To do this, there needs to be a much greater focus on access to appropriate primary health care services to detect, treat and manage these conditions. And the evidence is that Aboriginal Community Controlled Health Services (ACCHS) provide the best returns on investment in terms of providing both access to health services and the quality of those services.

As such, this report affirms the need to keep on track with the Closing the Gap Strategy and, with patience, many indicators suggest improvements to life expectancy will be seen in time. Any reduction in effort or momentum will squander the investment we have made as a nation up until now.

The comparison between the life expectancy of Maori peoples and Aboriginal and Torres Strait Islander peoples is illustrative. In 2010-12 an increase of approximately four years has been reported for the Maori life expectancy over the previous decade. But this occurred after two decades of effort in New Zealand. This demonstrates that substantial change is possible but it takes sustained and continuous effort.

The Campaign Steering Committee emphasises the need to ensure that potential changes in Commonwealth-State relations do not have the unintended effect of undermining the Closing the Gap Strategy. While recognising that all jurisdictions have a responsibility to contribute, the Campaign Steering Committee firmly supports the Australian Government’s continuing leadership role in an overall national approach.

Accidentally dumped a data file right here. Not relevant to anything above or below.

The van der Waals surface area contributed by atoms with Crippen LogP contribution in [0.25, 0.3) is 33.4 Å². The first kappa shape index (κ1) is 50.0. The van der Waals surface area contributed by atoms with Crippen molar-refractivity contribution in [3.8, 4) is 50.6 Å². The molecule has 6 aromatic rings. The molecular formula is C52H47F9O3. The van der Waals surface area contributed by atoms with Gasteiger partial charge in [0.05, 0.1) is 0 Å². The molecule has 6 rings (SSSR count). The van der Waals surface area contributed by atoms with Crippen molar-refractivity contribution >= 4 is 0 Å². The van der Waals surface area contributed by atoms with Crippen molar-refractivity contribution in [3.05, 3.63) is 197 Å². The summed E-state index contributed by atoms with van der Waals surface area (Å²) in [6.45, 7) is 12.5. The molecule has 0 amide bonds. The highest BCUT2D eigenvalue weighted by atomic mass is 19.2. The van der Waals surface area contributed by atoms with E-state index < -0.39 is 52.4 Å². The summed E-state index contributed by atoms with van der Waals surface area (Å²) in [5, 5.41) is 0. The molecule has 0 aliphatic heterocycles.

The Campaign Steering Committee recognises the value in the new Indigenous Affairs priorities of the Australian Government: education, employment and community safety. But there are concerns. In particular, a clearer connection between the Indigenous Advancement Strategy and the Closing the Gap Strategy will enhance both policies. Employment, education and community safety are drivers of improved health and wellbeing. However, good health is equally important to employment, education and community safety. Further, the health sector is the biggest employer of Aboriginal and Torres Strait Islander people and increased investment in health services will result in increased employment.